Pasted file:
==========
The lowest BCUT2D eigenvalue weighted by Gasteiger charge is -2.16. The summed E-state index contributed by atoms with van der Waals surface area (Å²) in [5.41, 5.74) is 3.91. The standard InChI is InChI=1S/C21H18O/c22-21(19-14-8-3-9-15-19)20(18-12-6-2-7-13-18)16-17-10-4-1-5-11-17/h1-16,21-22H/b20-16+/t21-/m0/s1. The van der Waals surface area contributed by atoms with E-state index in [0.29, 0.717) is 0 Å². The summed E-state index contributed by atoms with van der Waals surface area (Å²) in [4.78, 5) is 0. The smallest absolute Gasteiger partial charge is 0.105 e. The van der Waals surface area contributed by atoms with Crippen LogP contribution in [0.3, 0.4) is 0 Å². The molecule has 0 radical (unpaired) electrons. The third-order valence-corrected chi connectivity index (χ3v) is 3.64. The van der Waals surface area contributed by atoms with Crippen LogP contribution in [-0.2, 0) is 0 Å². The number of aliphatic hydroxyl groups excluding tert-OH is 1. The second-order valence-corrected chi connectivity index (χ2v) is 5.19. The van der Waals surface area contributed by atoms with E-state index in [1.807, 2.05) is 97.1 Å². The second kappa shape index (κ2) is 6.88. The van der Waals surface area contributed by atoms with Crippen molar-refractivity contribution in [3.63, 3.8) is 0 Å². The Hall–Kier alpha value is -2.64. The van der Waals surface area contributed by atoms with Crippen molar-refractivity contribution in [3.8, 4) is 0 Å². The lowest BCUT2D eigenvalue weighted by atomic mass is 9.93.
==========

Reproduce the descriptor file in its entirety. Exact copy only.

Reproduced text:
The lowest BCUT2D eigenvalue weighted by Gasteiger charge is -2.16. The summed E-state index contributed by atoms with van der Waals surface area (Å²) in [5.41, 5.74) is 3.91. The standard InChI is InChI=1S/C21H18O/c22-21(19-14-8-3-9-15-19)20(18-12-6-2-7-13-18)16-17-10-4-1-5-11-17/h1-16,21-22H/b20-16+/t21-/m0/s1. The van der Waals surface area contributed by atoms with E-state index in [0.29, 0.717) is 0 Å². The summed E-state index contributed by atoms with van der Waals surface area (Å²) in [4.78, 5) is 0. The smallest absolute Gasteiger partial charge is 0.105 e. The van der Waals surface area contributed by atoms with Crippen LogP contribution in [0.3, 0.4) is 0 Å². The molecule has 0 radical (unpaired) electrons. The third-order valence-corrected chi connectivity index (χ3v) is 3.64. The van der Waals surface area contributed by atoms with Crippen LogP contribution in [-0.2, 0) is 0 Å². The number of aliphatic hydroxyl groups excluding tert-OH is 1. The second-order valence-corrected chi connectivity index (χ2v) is 5.19. The van der Waals surface area contributed by atoms with E-state index in [1.807, 2.05) is 97.1 Å². The second kappa shape index (κ2) is 6.88. The van der Waals surface area contributed by atoms with Crippen molar-refractivity contribution in [3.63, 3.8) is 0 Å². The Hall–Kier alpha value is -2.64. The van der Waals surface area contributed by atoms with Crippen molar-refractivity contribution in [3.8, 4) is 0 Å². The lowest BCUT2D eigenvalue weighted by atomic mass is 9.93.